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Microbial Growth

Microbial growth is directly related to available carbohydrates, where as proteins, such as amino acids and peptides, act as multipliers of growth. The higher the carbohydrate energy the higher the protein requirement becomes to efficiently utilize that energy.    Low concentrations of added amino acids easily stimulate microbial growth enough to produce more protein than was added to the cultures, whereas higher concentrations of amino acids and peptides would produce higher microbial yields but could be inefficient, as less microbial protein would be synthesized than was added.

Growth of mixed Rumania bacteria is a linear function of carbohydrate fermented, but is greatly stimulated by peptides and amino acids, which act as multiplying factors to microbial growth. Bacterial affinity for peptides and amino acids is such that these organisms use these substrates very efficiently at low concentrations normally found in rumen fluid. Stimulation of growth by amino acids is a general phenomenon, which depends more on how many different amino acids are available to the bacteria in a given mixture than on specific growth limiting amino acids.
*Taken from – “Effects of Amino Acids and Peptides on Rumen Growth Yields” by Argyle and Baldwin

The recycling of N compounds in the ruminant is substantial and high variable. The endogenous protein return to the gastrointestinal tract is estimated to recycle amounts of amino acids at rates at least equal to, and often greater than, amounts derived from feed sources.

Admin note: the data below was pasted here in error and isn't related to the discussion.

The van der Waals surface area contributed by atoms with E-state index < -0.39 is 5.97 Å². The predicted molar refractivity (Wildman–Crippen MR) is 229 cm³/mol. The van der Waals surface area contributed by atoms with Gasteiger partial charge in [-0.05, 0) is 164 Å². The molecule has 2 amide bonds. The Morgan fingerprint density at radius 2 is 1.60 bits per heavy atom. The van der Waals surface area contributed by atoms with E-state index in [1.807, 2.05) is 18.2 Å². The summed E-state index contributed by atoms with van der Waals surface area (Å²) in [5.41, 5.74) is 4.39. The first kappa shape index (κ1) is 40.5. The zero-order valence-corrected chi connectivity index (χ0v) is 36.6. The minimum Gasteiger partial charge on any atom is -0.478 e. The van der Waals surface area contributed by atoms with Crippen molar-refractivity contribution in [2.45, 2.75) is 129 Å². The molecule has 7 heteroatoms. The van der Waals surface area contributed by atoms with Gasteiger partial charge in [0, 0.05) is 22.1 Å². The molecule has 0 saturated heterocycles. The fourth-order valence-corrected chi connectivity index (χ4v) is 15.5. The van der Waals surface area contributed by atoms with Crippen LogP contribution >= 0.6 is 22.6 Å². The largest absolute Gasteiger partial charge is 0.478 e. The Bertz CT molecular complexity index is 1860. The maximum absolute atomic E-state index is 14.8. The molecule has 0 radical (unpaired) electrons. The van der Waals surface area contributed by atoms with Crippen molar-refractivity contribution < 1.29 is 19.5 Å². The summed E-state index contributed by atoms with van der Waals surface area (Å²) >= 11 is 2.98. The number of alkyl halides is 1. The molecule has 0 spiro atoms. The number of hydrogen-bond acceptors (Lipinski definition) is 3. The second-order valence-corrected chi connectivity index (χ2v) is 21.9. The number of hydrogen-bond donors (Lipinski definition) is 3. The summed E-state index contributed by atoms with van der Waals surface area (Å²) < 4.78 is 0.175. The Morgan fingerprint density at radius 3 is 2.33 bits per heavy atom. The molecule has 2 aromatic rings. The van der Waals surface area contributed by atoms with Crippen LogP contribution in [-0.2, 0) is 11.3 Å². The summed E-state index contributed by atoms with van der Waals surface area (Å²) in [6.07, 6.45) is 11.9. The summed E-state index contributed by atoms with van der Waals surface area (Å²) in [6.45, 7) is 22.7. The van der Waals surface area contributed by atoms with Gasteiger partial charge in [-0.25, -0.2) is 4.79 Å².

Endogenous urea recycling at all levels of the gastrointestinal tract can add variable amounts of N to the digests, with urea degradation in the tract at 25 – 900 % of the daily urinary N excretion. This contributes to the animals protein economy only if converted to microbial protein in the rumen. The urea can enter the rumen via the animals saliva or directly through the rumen wall by way of the circulatory system.
*Taken from – “Regulation of Metabolism and Recycling” by Egan, Boda, and Varady

With animals efficiencies shown above you can further add the timing of the protein intake and double it’s activity (X – 2). You could easily double the proteins effectiveness again with the application of the proper balance proteins and taking advantage of using combinations of soluble, insoluble, fermentable, by-pass and denatured proteins. When you include minerals, you have hit on the most lacking essential nutrients. Further, by using the ALL-IN-ONE you have included both the host and the bacteria; neither one is first — THEY ARE BOTH INCLUDED.